Congress returned to work with the Jan. 15 funding deadline looming as an ominous cloud over the Capitol. The American people may have, therefore, expected their elected representatives to tackle this challenge by focusing on priority programs. Yet, some members were intent on extending the holiday season, looking at the funding bill as a Christmas tree to fill with million-dollar ornaments in the form of wasteful spending.
One of these was the effort to not only restore U.S. contributions to the United Nations Educational, Scientific, and Cultural Organization (UNESCO) headquartered in Paris, but to also pay back dues. To allow hundreds of millions of U.S. dollars to flow to UNESCO’s coffers, Congress would need to change current law prohibiting funding to the United Nations or any of its specialized agencies recognizing a Palestinian state.
This cut-off was triggered in October 2011 when, as Palestinian terrorists launched rockets from Gaza against Israel, UNESCO admitted “Palestine” as a state. The administration immediately halted a $60 million payment due to this U.N. agency, but it chose for the United States to remain a member, thereby keeping the nation on the hook for 22 percent of the agency’s operating budget — money that is in arrears.
The expectation was that members of the House and Senate appropriations and authorizing committees would capitulate to pressure from the administration and the U.N. by granting a waiver of the law on the grounds that continued financial support for UNESCO would advance U.S. interests. One oft-cited foreign policy argument was that U.S. participation in and funding of UNESCO was a necessary component of our strategy on Israeli-Palestinian issues. Similar claims were made by the administration to circumvent congressional objections and provide economic aid to the Palestinian Authority, as well as funding for Gaza-West Bank programs, including cash-for-work and tourism promotion.
After the mandated UNESCO cut-off took effect, U.N. advocates within and outside the U.S. government intensified lobbying efforts to restore the American funding pipeline. They would have prevailed in December 2011 and in 2012 were it not for the commitment of key House members.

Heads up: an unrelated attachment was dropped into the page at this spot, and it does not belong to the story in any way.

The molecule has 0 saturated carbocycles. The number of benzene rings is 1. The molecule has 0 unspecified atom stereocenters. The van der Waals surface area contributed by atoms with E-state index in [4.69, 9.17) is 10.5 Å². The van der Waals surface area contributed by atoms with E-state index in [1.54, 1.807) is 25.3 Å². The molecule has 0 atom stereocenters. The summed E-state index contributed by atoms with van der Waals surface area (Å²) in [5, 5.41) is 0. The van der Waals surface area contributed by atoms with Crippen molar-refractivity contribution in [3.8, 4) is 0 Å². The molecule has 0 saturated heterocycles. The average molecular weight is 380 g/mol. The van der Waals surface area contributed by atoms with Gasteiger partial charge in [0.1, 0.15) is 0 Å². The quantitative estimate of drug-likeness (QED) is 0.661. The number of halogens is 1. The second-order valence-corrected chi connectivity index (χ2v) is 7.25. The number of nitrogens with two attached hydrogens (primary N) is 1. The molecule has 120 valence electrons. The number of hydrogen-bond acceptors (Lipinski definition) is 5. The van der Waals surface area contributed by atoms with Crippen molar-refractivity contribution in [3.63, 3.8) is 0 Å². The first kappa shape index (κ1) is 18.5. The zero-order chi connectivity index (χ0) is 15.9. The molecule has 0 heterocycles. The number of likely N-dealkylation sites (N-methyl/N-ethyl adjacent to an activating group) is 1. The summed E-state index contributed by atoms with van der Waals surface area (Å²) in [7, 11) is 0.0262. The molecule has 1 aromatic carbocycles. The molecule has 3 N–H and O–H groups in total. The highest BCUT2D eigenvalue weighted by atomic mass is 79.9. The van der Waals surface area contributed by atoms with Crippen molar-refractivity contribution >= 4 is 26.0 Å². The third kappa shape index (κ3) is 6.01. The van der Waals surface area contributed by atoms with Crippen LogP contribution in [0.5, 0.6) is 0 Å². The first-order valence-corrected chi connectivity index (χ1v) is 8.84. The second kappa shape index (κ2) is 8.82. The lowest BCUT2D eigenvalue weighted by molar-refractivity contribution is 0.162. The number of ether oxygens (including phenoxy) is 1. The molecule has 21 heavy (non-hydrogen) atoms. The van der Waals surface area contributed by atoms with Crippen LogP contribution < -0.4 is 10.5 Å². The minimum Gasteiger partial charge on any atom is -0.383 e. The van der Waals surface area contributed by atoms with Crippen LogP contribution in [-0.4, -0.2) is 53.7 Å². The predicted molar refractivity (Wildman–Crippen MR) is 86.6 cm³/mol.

UNESCO continued on its misguided path. Undeterred by the carnage being perpetrated by the Bashar Assad regime against innocent Syrian civilians, the agency proceeded to keep Syria on its executive board and to elect Syria twice to its human rights committee. Meanwhile, it adopted six resolutions condemning Israel in October 2013, once again displaying the U.N.’s animus against the Jewish state.
The Senate proposal, however, demanded nothing from UNESCO and would have waived statutory requirements to allow taxpayer monies for this global cultural entity to administer the World Heritage program. The justification used was that this approach would encourage the designation of buildings, parks and other landmarks in U.S. congressional districts as World Heritage Sites.
Ultimately, it seems Senate proponents understood the inadvisability of sacrificing long-standing U.S. foreign policy to gain a U.N. seal of approval for a park featuring prehistoric earthworks, an old mission or other local site. The value of these is self-evident. There is no need to pay millions of dollars for outside affirmation.
The spending bill signed into law keeps current law intact and provides no funding for UNESCO. It does, however, allocate hundreds of millions in assessed and voluntary contributions to other U.N. agencies and bodies.
The battle was won but the war is far from over.
As the spending bill was being voted on, the PLO Acting Committee was meeting in Ramallah. The PLO leadership (with the Palestinian Authority) reportedly instructed its so-called Diplomatic Committee to prepare a plan of action for membership in new U.N. bodies and to sign international conventions.
Gross human rights violators sit on the U.N. Human Rights Council and serial proliferators North Korea and Iran have been chosen in recent years to preside over the U.N.’s Conference on Disarmament.
Congress must recall Thomas Jefferson’s warning: “the price of liberty is eternal vigilance” and exercise rigorous oversight over how American taxpayer funds are being used throughout the U.N. system, and whether such expenditures truly advance U.S. interests. If U.N. agencies continue to stray from their core mission, Congress should stop the money pipeline and render American support only to worthwhile entities.
Yleem D.S. Poblete is a former chief of staff of the House Committee on Foreign Affairs.